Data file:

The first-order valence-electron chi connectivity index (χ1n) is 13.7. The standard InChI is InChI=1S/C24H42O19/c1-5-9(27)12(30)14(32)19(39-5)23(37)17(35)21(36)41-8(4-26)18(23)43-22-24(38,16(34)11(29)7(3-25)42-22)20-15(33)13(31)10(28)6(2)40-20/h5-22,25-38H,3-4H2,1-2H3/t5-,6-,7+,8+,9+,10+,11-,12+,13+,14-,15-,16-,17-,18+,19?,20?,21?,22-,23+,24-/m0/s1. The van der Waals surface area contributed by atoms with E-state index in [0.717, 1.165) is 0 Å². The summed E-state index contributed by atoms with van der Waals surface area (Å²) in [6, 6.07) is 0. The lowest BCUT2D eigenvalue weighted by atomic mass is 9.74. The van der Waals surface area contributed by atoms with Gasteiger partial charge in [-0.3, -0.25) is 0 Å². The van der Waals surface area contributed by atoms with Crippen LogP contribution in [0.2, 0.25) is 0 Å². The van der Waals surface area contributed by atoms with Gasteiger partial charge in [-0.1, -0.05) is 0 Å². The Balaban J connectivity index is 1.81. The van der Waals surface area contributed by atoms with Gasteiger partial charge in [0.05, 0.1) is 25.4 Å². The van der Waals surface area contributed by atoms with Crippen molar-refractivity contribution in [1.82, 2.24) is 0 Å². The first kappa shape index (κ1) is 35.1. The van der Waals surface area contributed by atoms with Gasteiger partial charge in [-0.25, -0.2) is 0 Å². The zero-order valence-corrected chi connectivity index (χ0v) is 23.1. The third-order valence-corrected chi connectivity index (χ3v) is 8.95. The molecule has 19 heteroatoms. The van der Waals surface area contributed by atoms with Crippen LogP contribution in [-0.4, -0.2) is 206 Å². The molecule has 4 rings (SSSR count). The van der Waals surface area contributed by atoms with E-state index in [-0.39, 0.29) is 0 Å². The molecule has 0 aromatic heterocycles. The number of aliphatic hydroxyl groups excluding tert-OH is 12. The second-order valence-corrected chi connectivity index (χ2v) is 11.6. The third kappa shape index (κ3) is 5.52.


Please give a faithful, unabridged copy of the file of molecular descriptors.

The first-order valence-electron chi connectivity index (χ1n) is 13.7. The standard InChI is InChI=1S/C24H42O19/c1-5-9(27)12(30)14(32)19(39-5)23(37)17(35)21(36)41-8(4-26)18(23)43-22-24(38,16(34)11(29)7(3-25)42-22)20-15(33)13(31)10(28)6(2)40-20/h5-22,25-38H,3-4H2,1-2H3/t5-,6-,7+,8+,9+,10+,11-,12+,13+,14-,15-,16-,17-,18+,19?,20?,21?,22-,23+,24-/m0/s1. The van der Waals surface area contributed by atoms with E-state index in [0.717, 1.165) is 0 Å². The summed E-state index contributed by atoms with van der Waals surface area (Å²) in [6, 6.07) is 0. The lowest BCUT2D eigenvalue weighted by atomic mass is 9.74. The van der Waals surface area contributed by atoms with Gasteiger partial charge in [-0.3, -0.25) is 0 Å². The van der Waals surface area contributed by atoms with Crippen LogP contribution in [0.2, 0.25) is 0 Å². The van der Waals surface area contributed by atoms with Gasteiger partial charge in [-0.1, -0.05) is 0 Å². The Balaban J connectivity index is 1.81. The van der Waals surface area contributed by atoms with Gasteiger partial charge in [0.05, 0.1) is 25.4 Å². The van der Waals surface area contributed by atoms with Crippen molar-refractivity contribution in [1.82, 2.24) is 0 Å². The first kappa shape index (κ1) is 35.1. The van der Waals surface area contributed by atoms with Gasteiger partial charge in [-0.25, -0.2) is 0 Å². The zero-order valence-corrected chi connectivity index (χ0v) is 23.1. The third-order valence-corrected chi connectivity index (χ3v) is 8.95. The molecule has 19 heteroatoms. The van der Waals surface area contributed by atoms with Crippen LogP contribution in [-0.4, -0.2) is 206 Å². The molecule has 4 rings (SSSR count). The van der Waals surface area contributed by atoms with E-state index in [-0.39, 0.29) is 0 Å². The molecule has 0 aromatic heterocycles. The number of aliphatic hydroxyl groups excluding tert-OH is 12. The second-order valence-corrected chi connectivity index (χ2v) is 11.6. The third kappa shape index (κ3) is 5.52.